Within our own campus community, we can and should engage in respectful, thoughtful dialogue on these critical issues. In this spirit, I encourage you to join me for a campus-wide discussion on Monday, February 13, at 3 p.m. in the Power Center Ballroom, entitled "Race and Cultural Understanding in a New Era." Among the topics discussed at this special forum will be a segment on "Muslims, Immigration, and the American Dream."
     
    We are hopeful that this event - the first in a series on civil discourse - will provide an opportunity to come together to address difficult issues confronting our nation and our own university community.
     
    In the meantime, if you have concerns regarding your own status - or that of a family member - in light of the recent executive order, please contact Dr. Joseph DeCrosta, Director of International Programs, at decrosta@duq.edu; Dr. DeCrosta can refer you to the appropriate person who can provide assistance.
     
    Together, we will remain committed to our longstanding tradition of working hard to advance social justice and diversity, as part of our broader commitment to furthering God's creation by respecting the individuality and worth of each individual human being, whether born in the United States or elsewhere.

    Meanwhile, attorneys and federal judges are working to clear a path for some of those who were turned away.

    One was Sahar Algonaimi, a Syrian-born schoolteacher from Saudi Arabia, who arrived at Chicago's O'Hare Airport on Saturday on her way to Indiana to care for her elderly, cancer-stricken mother.

    Although she had a visa and had visited the U.S. numerous times before, the 58-year-old woman was put on a plane back to Saudi Arabia after authorities persuaded her to give up her visa. An hour after she left, a judge blocked Trump's order, an act her family's attorney said would have allowed her to stay.

    "Now, unless we can get the government to give her humanitarian parole, she will have to apply for a new visa," Kalman Resnick said Monday. "This is just one of many stories from the weekend at O'Hare and all around the country."

    In Dubai, Nazanin Zinouri of South Carolina said she was barred from boarding a flight home over the weekend after traveling to Iran to visit her mother and other family members.

    A legal resident of the U.S. since 2010, she has earned master's and doctorate degrees in this country and works for a technology company. She fears she will lose her job, home, car and pet if she can't return soon.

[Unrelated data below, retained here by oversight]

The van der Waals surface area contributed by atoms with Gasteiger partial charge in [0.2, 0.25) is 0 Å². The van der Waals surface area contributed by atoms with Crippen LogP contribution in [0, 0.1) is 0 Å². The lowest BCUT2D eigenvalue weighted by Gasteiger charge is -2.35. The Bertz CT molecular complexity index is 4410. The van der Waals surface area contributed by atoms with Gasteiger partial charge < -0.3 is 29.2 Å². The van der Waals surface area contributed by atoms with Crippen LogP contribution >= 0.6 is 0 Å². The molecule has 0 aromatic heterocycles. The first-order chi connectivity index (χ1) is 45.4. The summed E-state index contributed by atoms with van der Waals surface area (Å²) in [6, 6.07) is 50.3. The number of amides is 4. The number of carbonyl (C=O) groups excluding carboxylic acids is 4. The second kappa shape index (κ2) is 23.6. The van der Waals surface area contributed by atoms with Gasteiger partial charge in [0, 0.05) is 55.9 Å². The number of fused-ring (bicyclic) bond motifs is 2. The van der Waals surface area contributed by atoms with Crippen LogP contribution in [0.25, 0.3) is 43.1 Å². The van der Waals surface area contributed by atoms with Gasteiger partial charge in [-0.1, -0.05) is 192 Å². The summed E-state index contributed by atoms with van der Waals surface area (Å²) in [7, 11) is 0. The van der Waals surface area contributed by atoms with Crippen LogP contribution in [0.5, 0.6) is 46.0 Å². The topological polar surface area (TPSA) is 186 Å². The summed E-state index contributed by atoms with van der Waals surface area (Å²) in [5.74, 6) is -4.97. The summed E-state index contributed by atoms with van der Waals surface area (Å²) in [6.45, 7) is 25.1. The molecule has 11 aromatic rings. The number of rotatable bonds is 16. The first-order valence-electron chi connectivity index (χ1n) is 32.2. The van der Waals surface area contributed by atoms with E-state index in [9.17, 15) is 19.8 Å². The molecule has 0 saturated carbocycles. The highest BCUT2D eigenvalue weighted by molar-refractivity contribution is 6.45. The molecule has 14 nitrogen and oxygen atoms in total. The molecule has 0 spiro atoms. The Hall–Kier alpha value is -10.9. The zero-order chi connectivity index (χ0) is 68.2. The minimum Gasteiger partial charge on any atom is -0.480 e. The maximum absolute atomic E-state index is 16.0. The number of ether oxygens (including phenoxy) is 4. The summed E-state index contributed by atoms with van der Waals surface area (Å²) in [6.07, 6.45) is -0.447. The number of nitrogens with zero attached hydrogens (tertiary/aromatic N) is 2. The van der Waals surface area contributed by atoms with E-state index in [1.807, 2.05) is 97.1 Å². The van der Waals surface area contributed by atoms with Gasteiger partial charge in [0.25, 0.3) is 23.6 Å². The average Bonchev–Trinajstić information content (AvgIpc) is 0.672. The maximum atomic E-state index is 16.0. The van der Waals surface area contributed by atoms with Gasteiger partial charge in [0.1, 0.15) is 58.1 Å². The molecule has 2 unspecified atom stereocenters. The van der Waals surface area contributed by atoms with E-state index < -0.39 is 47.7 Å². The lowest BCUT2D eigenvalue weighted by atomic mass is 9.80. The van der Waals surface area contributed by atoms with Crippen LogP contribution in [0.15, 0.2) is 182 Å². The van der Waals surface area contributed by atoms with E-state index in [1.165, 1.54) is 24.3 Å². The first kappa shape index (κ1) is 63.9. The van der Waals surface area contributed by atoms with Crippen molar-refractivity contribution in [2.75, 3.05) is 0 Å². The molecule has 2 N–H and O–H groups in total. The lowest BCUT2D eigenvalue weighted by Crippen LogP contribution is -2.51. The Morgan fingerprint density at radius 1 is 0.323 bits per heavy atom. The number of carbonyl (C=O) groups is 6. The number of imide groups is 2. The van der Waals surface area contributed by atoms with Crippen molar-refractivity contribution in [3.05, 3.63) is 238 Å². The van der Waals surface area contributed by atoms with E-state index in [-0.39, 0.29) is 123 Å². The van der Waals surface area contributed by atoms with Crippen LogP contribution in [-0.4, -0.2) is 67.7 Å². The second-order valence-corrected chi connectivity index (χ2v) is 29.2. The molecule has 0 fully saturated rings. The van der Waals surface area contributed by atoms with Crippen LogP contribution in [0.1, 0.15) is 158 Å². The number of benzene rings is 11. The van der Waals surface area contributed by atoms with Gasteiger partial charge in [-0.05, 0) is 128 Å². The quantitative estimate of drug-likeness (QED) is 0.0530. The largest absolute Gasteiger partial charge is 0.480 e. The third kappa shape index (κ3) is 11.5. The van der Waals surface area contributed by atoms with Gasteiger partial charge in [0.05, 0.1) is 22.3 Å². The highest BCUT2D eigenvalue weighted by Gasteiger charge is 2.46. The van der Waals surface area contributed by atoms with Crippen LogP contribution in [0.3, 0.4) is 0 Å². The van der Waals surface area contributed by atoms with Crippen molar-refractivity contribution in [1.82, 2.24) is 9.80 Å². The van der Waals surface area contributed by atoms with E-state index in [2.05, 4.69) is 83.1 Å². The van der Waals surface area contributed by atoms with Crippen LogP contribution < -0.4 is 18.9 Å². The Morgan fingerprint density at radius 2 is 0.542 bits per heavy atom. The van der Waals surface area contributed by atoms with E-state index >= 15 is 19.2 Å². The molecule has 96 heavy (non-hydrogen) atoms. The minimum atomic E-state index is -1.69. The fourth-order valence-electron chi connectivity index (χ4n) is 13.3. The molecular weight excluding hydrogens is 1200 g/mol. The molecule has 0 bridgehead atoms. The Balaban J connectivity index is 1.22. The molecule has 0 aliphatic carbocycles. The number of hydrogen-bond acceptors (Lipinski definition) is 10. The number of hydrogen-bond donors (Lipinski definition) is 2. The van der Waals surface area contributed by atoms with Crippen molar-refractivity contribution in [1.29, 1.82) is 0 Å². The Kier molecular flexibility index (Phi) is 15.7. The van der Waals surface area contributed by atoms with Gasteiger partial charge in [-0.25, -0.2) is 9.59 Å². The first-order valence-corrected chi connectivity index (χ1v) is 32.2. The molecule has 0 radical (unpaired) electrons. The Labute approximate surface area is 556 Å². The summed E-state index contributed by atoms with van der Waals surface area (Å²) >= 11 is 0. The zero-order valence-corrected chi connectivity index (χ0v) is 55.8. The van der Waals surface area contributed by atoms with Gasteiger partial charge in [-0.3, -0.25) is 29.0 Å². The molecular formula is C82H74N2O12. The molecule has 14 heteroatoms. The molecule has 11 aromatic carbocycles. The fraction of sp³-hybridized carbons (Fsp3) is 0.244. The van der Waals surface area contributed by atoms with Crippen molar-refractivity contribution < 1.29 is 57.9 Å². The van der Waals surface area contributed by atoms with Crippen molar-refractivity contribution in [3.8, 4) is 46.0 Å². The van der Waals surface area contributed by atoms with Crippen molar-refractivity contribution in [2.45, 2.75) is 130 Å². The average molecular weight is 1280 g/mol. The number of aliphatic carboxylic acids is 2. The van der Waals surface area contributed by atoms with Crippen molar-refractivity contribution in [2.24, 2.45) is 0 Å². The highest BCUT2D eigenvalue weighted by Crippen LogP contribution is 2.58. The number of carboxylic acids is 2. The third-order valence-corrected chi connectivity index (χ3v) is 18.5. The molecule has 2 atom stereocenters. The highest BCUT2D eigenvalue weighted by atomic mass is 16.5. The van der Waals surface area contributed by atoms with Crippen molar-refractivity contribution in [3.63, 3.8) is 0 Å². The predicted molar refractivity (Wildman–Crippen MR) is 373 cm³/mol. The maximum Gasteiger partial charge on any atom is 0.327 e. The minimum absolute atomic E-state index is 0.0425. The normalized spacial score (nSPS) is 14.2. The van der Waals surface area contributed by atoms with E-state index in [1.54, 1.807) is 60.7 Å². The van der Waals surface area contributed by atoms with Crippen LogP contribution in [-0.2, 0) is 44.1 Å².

"What's going to happen to my dog? My dog is sick. Is anyone going to adopt him?" she asked. "Am I going to lose my job forever?"

    On Sunday, Homeland Security Secretary John Kelly said green card holders, or legal permanent U.S. residents, will be allowed to re-enter the country unless there is information indicating the person is a serious threat.

    Trump denied his order was to blame for chaos at the nation's airports over the weekend, instead pointing to computer glitches and protesters. He took to Twitter to argue that swift action on immigrants was important, saying there are a "lot of bad 'dudes' out there."

    The president issued a 90-day ban on travelers from Iraq, Syria, Iran, Sudan, Libya, Somalia and Yemen. He also suspended the admission of all refugees for 120 days and indefinitely barred refugees from Syria.

    Although thousands protested the order in airport demonstrations around the country and civil rights groups and some members of Congress denounced it, Trump supporters say it is needed to safeguard the country.

    "We need to know who these people are," said retired firefighter Charles Lewis of Topeka, Kansas. "I just don't think this nation is secure. We're a day late and a dollar short on everything."

    Among those kept out of the country was a California man's 12-year-old daughter, who was born in Yemen.

    Ahmed Ali, a 38-year-old manager of a market in Los Banos, said he had been trying to get a visa for his daughter Eman for five years, and she was finally issued one last Thursday. He had planned to take her to the U.S. on Saturday, but she was barred from boarding a flight in the African country of Djibouti.

    "It is racist," he said of the executive order. "We are being targeted for our nationality and religion."

    Ali, his wife and their two older children are U.S. citizens.

    Also barred from returning is Khaled Almilaji, a Syrian doctor who has been attending Brown University in Providence, Rhode Island, on a scholarship while he studies ways to rebuild his country's health system. He said that his pregnant wife remains in the United States.

    "It is really sad where the world is going to," said Almilaji, who risked his life to provide medical care during Syria's civil war and coordinated a campaign that vaccinated 1.4 million Syrian children.

    ___

    Associated Press Writers Deepti Hajela in New York; Amanda Lee Myers in Los Angeles; Jennifer McDermott in Providence, Rhode Island; John Hanna in Topeka, Kansas; and Martha Waggoner in Raleigh, North Carolina, contributed to this story.